A New "Plan for the Century"
At its founding in 1876, Johns Hopkins consisted of just two buildings in downtown Baltimore. Around the turn of the century, when administrators decided to move the campus to Homewood, they hired the firm of Parker, Thomas, and Rice to develop the first Homewood campus master plan. It called for a circular drive running between 33rd and 34th streets, leading up to a quadrangle. The main academic building (what would become Gilman Hall) was to be on the north side of the quad, facing southward toward a second quadrangle (now the Lower Quad). The plan also called for the main axis of campus to run approximately 30 degrees east of north.
The university did not have enough money at that point to move
all its operations to Homewood, but construction did begin on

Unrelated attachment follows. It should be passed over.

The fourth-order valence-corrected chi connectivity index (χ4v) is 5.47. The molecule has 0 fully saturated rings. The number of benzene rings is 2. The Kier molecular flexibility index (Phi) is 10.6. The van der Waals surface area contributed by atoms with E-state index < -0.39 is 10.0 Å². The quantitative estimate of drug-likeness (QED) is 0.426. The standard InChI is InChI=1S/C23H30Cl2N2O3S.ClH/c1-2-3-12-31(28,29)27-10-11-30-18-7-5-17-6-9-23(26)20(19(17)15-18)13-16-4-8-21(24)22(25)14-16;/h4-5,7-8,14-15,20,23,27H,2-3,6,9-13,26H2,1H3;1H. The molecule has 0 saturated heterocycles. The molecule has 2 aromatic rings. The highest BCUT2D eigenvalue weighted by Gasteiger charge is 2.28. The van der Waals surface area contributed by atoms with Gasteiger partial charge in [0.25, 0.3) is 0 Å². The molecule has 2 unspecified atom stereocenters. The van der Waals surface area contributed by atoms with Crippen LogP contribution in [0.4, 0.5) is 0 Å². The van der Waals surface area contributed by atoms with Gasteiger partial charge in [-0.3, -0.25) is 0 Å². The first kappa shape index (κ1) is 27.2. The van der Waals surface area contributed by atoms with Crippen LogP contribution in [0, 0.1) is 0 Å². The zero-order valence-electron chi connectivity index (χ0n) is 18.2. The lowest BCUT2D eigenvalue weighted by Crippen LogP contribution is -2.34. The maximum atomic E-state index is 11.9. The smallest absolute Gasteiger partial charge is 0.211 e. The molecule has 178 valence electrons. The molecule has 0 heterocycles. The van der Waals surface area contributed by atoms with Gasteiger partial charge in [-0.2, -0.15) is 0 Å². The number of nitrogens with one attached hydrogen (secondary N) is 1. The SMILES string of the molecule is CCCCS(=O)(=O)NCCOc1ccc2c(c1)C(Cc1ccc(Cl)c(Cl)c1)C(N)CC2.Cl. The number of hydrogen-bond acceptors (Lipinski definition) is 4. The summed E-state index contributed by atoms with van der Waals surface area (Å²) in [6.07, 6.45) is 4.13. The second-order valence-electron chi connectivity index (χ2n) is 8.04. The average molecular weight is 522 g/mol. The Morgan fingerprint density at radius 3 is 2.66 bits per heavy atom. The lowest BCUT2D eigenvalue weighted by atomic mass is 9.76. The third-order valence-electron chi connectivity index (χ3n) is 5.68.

Homewood Field for athletics and the greenhouse for botanical
laboratories (left). Built between 1907 and 1912, the greenhouse
and Homewood Field are the only two structures at a 30-degree
angle with the rest of campus. In 1910, the university began a
massive fund-raising campaign, and by 1912 had raised just over
$1.2 million. At about the same time, the state of Maryland
agreed to pay for the construction of two engineering buildings.
With these new funds, the university prepared to move the entire
university to Homewood.|
During this time the Parker, Thomas, and Rice plan was revised, with some notable changes: the axis of campus was shifted to run parallel to North Charles Street, probably in response to the thoroughfare's increasing prominence. And the site for the main academic building was moved from the north to the west side of the northern quad. Construction began on Maryland and Gilman halls in 1913. The School of Engineering moved to Homewood in the fall of 1914, and Arts and Sciences followed in the summer of 1916. --BJK
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